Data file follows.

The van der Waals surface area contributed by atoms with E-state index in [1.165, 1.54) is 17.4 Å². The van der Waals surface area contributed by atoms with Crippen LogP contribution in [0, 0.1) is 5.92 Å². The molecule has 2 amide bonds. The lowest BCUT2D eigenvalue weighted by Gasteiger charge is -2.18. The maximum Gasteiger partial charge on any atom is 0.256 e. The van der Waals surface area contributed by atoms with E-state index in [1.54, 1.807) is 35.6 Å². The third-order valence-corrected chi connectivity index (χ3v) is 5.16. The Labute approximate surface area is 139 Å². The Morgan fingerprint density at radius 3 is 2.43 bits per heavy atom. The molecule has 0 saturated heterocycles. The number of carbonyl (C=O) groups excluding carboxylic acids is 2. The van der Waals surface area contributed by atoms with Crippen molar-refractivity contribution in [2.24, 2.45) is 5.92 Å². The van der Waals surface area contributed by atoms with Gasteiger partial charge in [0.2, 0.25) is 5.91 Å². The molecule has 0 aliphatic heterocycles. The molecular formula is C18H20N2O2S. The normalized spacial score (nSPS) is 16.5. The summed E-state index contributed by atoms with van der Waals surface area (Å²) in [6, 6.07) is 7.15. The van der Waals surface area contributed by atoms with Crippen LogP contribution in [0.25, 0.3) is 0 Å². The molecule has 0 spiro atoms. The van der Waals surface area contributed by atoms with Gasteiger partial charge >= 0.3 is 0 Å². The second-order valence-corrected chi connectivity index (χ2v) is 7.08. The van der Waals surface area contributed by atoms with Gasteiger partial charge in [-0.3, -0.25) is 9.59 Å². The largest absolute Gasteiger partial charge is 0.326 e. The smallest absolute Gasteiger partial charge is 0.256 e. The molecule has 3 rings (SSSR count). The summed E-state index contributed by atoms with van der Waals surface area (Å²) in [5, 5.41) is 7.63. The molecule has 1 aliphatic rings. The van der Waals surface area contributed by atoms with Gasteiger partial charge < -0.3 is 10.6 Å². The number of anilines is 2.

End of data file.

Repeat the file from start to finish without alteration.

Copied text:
The van der Waals surface area contributed by atoms with E-state index in [1.165, 1.54) is 17.4 Å². The van der Waals surface area contributed by atoms with Crippen LogP contribution in [0, 0.1) is 5.92 Å². The molecule has 2 amide bonds. The lowest BCUT2D eigenvalue weighted by Gasteiger charge is -2.18. The maximum Gasteiger partial charge on any atom is 0.256 e. The van der Waals surface area contributed by atoms with E-state index in [1.54, 1.807) is 35.6 Å². The third-order valence-corrected chi connectivity index (χ3v) is 5.16. The Labute approximate surface area is 139 Å². The Morgan fingerprint density at radius 3 is 2.43 bits per heavy atom. The molecule has 0 saturated heterocycles. The number of carbonyl (C=O) groups excluding carboxylic acids is 2. The van der Waals surface area contributed by atoms with Crippen molar-refractivity contribution in [2.24, 2.45) is 5.92 Å². The van der Waals surface area contributed by atoms with Gasteiger partial charge in [0.2, 0.25) is 5.91 Å². The molecule has 0 aliphatic heterocycles. The molecular formula is C18H20N2O2S. The normalized spacial score (nSPS) is 16.5. The summed E-state index contributed by atoms with van der Waals surface area (Å²) in [6, 6.07) is 7.15. The van der Waals surface area contributed by atoms with Crippen LogP contribution in [0.25, 0.3) is 0 Å². The molecule has 0 spiro atoms. The van der Waals surface area contributed by atoms with Gasteiger partial charge >= 0.3 is 0 Å². The second-order valence-corrected chi connectivity index (χ2v) is 7.08. The van der Waals surface area contributed by atoms with Gasteiger partial charge in [-0.3, -0.25) is 9.59 Å². The largest absolute Gasteiger partial charge is 0.326 e. The smallest absolute Gasteiger partial charge is 0.256 e. The molecule has 3 rings (SSSR count). The summed E-state index contributed by atoms with van der Waals surface area (Å²) in [5, 5.41) is 7.63. The molecule has 1 aliphatic rings. The van der Waals surface area contributed by atoms with Gasteiger partial charge < -0.3 is 10.6 Å². The number of anilines is 2.